Whatever your thoughts on the state of NBA refereeing are, the news that Dick Bavetta, 74, is retiring from the league’s sidelines deserves a moment of your time. Bavetta will leave the league having reffed 2,635 games, or over 32 full seasons (not counting the lockout shortened 1999 and 2011 campaigns) of NBA competition.
Stepping onto the NBA stage on December 2, 1975 for a game between the New York Knicks and the Boston Celtics — the Celtics won, 103-100, although Dave Cowens fouled out — Bavetta never missed a game he was assigned to in his entire career, much to the chagrin of fans who thought, rightly or wrongly, that he had it out for their team. He also officiated 270 playoff games, with 27 of those coming in the NBA Finals, as well as Olympic games and other international basketball events.
“Dick’s dedication and commitment to his craft has been an inspiration to all NBA officials,” NBA president of Basketball Operations Rod Thorn told NBA.com. “We are grateful for his contributions to our league, and we wish him the best as he enjoys his well-earned retirement.”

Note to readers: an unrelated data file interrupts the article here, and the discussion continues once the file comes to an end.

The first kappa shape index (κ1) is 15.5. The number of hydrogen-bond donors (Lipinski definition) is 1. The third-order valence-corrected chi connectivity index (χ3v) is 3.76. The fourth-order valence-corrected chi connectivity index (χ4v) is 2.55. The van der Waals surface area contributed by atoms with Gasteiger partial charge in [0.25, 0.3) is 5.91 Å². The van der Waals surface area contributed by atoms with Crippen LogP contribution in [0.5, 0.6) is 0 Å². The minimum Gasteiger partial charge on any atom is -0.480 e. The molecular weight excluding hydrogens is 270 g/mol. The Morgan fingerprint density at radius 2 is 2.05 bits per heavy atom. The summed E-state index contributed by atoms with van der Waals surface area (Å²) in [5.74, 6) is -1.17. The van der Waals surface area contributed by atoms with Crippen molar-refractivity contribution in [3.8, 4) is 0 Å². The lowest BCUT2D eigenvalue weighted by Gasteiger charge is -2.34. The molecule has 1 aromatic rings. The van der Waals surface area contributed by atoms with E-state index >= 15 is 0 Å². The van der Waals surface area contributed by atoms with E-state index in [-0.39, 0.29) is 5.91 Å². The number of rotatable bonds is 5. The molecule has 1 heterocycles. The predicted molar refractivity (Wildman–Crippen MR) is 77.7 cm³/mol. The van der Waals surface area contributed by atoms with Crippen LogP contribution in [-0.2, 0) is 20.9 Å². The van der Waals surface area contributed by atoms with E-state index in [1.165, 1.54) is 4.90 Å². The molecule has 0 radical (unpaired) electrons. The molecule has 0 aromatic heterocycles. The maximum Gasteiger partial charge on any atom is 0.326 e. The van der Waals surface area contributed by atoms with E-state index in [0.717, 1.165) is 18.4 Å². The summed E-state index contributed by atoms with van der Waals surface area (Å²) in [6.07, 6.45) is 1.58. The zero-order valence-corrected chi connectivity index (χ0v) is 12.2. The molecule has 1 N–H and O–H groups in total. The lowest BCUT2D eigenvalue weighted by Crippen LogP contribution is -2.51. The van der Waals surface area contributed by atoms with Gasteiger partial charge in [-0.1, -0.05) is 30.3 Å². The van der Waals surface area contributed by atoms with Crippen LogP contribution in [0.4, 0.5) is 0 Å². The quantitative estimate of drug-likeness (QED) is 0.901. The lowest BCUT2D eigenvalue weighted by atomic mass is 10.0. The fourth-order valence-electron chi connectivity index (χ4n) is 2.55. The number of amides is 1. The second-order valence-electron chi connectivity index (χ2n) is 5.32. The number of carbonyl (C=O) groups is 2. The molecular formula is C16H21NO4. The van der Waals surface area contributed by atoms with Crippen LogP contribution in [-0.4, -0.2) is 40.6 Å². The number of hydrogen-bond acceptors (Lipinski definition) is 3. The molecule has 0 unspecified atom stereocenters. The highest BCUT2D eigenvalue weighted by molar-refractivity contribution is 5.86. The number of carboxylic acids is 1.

Born in Brooklyn, Bavetta had worked with New York’s Rucker League, FIBA, regional high school leagues, and other basketball organizations before joining up with the NBA. The basketball lifer is already enshrined in a pair of hoops Hall of Fames, and an induction into the Naismith Hall seems like only a matter of time.
During his tenure with the NBA, Bavetta often found himself on the periphery of controversy, and sometimes in the center of it. He was an official during the Knicks-Nuggets brawl of 2011, he oversaw the infamous Game 6 of the Western Conference Playoffs, and he was there to chuck Larry Bird and Doctor J off the court for choking each other.
Twenty years into his career, Bavetta wound up with the second most votes in a 1997 SI poll among coaches and front office members. He wound up as one-third of a tie in votes alongside Joey Crawford and Mike Mathis (each garnered four votes), behind Hugh Evans, who was first with eight nods as each franchise was allocated one choice. He also famously raced Charles Barkley from end to end of an NBA court during the 2007 All-Star Game, and will retire having participated in more high level sports matches than Cal Ripken Jr.